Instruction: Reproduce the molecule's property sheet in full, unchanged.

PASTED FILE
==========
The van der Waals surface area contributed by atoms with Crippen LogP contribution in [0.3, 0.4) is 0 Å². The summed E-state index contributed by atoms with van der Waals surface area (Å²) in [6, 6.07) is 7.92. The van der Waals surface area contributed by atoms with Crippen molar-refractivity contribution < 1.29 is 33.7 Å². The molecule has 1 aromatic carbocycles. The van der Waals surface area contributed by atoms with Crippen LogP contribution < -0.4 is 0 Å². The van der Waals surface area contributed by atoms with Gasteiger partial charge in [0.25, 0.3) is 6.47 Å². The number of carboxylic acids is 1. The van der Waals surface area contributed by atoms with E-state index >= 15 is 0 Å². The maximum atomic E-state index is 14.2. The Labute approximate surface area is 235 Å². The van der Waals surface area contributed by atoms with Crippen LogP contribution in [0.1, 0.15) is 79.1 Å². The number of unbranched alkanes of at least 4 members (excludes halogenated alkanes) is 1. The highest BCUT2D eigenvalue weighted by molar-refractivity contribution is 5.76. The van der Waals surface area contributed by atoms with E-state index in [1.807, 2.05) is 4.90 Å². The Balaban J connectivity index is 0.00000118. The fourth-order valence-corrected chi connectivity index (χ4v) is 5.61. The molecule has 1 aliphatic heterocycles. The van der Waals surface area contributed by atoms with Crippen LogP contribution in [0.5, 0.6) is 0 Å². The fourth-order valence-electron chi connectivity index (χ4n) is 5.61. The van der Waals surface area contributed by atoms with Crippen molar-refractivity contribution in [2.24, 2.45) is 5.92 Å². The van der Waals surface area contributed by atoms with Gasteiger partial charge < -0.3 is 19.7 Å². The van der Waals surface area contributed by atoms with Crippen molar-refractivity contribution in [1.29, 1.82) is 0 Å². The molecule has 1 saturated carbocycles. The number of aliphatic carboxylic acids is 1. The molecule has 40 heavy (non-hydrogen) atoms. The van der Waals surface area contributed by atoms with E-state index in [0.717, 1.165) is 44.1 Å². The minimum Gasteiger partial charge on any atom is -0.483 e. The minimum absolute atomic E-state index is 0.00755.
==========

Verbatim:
The van der Waals surface area contributed by atoms with Crippen LogP contribution in [0.3, 0.4) is 0 Å². The summed E-state index contributed by atoms with van der Waals surface area (Å²) in [6, 6.07) is 7.92. The van der Waals surface area contributed by atoms with Crippen molar-refractivity contribution < 1.29 is 33.7 Å². The molecule has 1 aromatic carbocycles. The van der Waals surface area contributed by atoms with Crippen LogP contribution < -0.4 is 0 Å². The van der Waals surface area contributed by atoms with Gasteiger partial charge in [0.25, 0.3) is 6.47 Å². The number of carboxylic acids is 1. The van der Waals surface area contributed by atoms with E-state index >= 15 is 0 Å². The maximum atomic E-state index is 14.2. The Labute approximate surface area is 235 Å². The van der Waals surface area contributed by atoms with Crippen LogP contribution in [0.1, 0.15) is 79.1 Å². The number of unbranched alkanes of at least 4 members (excludes halogenated alkanes) is 1. The highest BCUT2D eigenvalue weighted by molar-refractivity contribution is 5.76. The van der Waals surface area contributed by atoms with E-state index in [1.807, 2.05) is 4.90 Å². The Balaban J connectivity index is 0.00000118. The fourth-order valence-corrected chi connectivity index (χ4v) is 5.61. The molecule has 1 aliphatic heterocycles. The van der Waals surface area contributed by atoms with Crippen LogP contribution in [0.5, 0.6) is 0 Å². The fourth-order valence-electron chi connectivity index (χ4n) is 5.61. The van der Waals surface area contributed by atoms with Crippen molar-refractivity contribution in [2.24, 2.45) is 5.92 Å². The van der Waals surface area contributed by atoms with Gasteiger partial charge < -0.3 is 19.7 Å². The van der Waals surface area contributed by atoms with Crippen molar-refractivity contribution in [1.29, 1.82) is 0 Å². The molecule has 1 saturated carbocycles. The number of aliphatic carboxylic acids is 1. The molecule has 40 heavy (non-hydrogen) atoms. The van der Waals surface area contributed by atoms with E-state index in [0.717, 1.165) is 44.1 Å². The minimum Gasteiger partial charge on any atom is -0.483 e. The minimum absolute atomic E-state index is 0.00755.